Management Matters Issue 134 - August 2016

ISSUE 134 - AUGUST 2016

 

IN THIS ISSUE...

MAINTAIN THE VALUE OF YOUR INVESTMENT

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Like most investments, property assets will provide maximum long term and short term returns if they are actively managed and maintained.

 
In particular, it’s important for property investors to ensure that the fabric of the property is kept in good order.  This will not only attract and keep better quality tenants and achieve higher rents, but will also avoid major problems that could cause deterioration of the property and impact its long term capital growth potential.


Regular Check-Ups Avoid Long Term Problems
Regular checks by a builder or handyman can ensure that small problems such as leaking gutters or cracked roof tiles don’t turn into major problems like damp, crumbling brickwork and rotting joists.  A professional Property Manager will take note of any obvious problems or warning signs during their regular inspections, such as mould growth or damp patches on walls or ceilings, and tenant complaints will also provide a warning that something is amiss.  However, we also recommend that freestanding houses should be given a “once over” by a licensed tradesperson every year to identify any issues that need to be fixed before they cause major deterioration to the property.  In apartments, issues with the common property elements of the building such as balconies, walls, floors and ceilings, should be identified and brought to the attention of the Building Manager or Owners Corporation, who are responsible for organising repairs and covering the costs.  Your Property Manager will be able to advise on appropriate action for strata apartments to initiate repairs or remediation work. 

 

Don’t Let Pests Get A Hold
Termite infestation and damage is a major problem in Australia, with estimations that 1 in 4 Australian homes have some level of termite damage, causing around $700 million of damage every year.  Unfortunately, by the time there are visible signs of termite damage, termites are usually well established, have often eaten a large amount of the available timber, and can have damaged the structure of the house.  Early detection of termite infestations reduces the level of damage and the cost of repairs. In addition, other pests such as cockroaches, rats and mice, can carry disease – and make it an unpleasant and unhygienic home for your tenants.  Cockroach infestations are particularly common in apartment buildings, and may require a co-ordinated effort by property owners to eradicate them. We recommend that properties are inspected for termites and pests on an annual basis and treated if necessary. 

 

Good Safety Reduces Risks and Costs
Under Tenancy Law, rental properties must provide tenants with a reasonably safe and secure environment.  This includes a number of aspects of the property, such as security for windows and doors, ensuring decks and balconies are safe and pool fencing. In addition, it is the law in NSW that every residential property must have a working smoke alarm.  Not only does this protect the lives and possessions of your tenants, and your property, it’s important for your own risk management and insurance requirements.  In a rented property, the maintenance of the smoke alarms is the responsibility of the owner – not the tenant – and that includes checking they are working properly, changing the batteries and replacing expired alarms.  We recommend using a service which provides regular maintenance checks and replacement for a fixed annual fee.  If your rental property does not adhere to legal safety requirements, your insurance could be invalid and you could be responsible and liable for any injury, loss of property or even the death of a tenant.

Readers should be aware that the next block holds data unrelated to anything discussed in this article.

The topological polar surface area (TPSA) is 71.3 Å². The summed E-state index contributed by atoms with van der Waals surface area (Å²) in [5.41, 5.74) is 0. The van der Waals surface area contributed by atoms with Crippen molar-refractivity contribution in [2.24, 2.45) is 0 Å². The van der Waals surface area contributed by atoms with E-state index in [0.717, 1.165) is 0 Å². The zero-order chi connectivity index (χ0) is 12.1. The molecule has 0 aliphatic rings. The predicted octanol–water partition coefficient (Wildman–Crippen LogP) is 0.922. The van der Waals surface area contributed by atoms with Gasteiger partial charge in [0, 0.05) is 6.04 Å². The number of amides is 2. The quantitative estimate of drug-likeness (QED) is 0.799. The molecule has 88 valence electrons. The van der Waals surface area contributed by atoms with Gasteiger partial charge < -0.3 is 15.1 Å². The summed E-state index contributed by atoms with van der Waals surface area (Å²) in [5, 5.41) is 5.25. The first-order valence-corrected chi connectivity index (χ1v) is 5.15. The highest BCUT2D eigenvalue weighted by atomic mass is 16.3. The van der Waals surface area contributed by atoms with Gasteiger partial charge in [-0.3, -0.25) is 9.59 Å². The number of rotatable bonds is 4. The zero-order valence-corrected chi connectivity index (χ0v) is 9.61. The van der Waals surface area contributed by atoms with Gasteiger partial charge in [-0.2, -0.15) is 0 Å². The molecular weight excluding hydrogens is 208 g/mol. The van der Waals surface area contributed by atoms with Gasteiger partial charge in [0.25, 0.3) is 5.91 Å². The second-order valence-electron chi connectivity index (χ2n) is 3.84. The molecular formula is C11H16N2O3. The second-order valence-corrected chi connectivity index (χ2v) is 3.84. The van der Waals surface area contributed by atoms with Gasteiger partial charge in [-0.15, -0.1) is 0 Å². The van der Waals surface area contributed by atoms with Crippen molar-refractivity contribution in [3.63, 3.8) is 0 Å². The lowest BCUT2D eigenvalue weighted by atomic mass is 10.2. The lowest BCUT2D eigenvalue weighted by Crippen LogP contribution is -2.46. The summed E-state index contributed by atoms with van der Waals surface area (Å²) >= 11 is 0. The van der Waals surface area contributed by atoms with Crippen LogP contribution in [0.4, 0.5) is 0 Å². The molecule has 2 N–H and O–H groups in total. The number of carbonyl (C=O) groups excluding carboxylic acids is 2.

Maintain for Maximum Returns
Keeping your investment property in good order also makes good business sense in terms of the rent you can charge, as well as maintaining and increasing its capital value over the long term.  With vacancy rates starting to creep up from a record low point, tenants will have more choice of where to live and how much to pay.  In order to keep your rental returns at the level you want, and be able to increase rents in line with market values, it’s vital that you offer competitive quality.  It’s often the case that you can pick which properties are owner-occupied and which are tenanted, and it’s not always the fault of the tenant.  Many “set and forget” landlords don’t carry out the general maintenance tasks that they would consider essential for their own home, and are then surprised when tenants don’t stay or major work is required to get the property up to standard to lease or sell.  Keep your property at a standard you’d be happy to live in, and you’ll find your tenants are happy to live there too.  And a final financial reason to keep your house in good order: all repair and maintenance tasks, smoke alarm servicing and pest inspections are deductible against income.

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SUMMARY

Megan MacKay
Megan’s career in sales, marketing and business development covered a diverse range of industries before she made the move into real estate in 2012.

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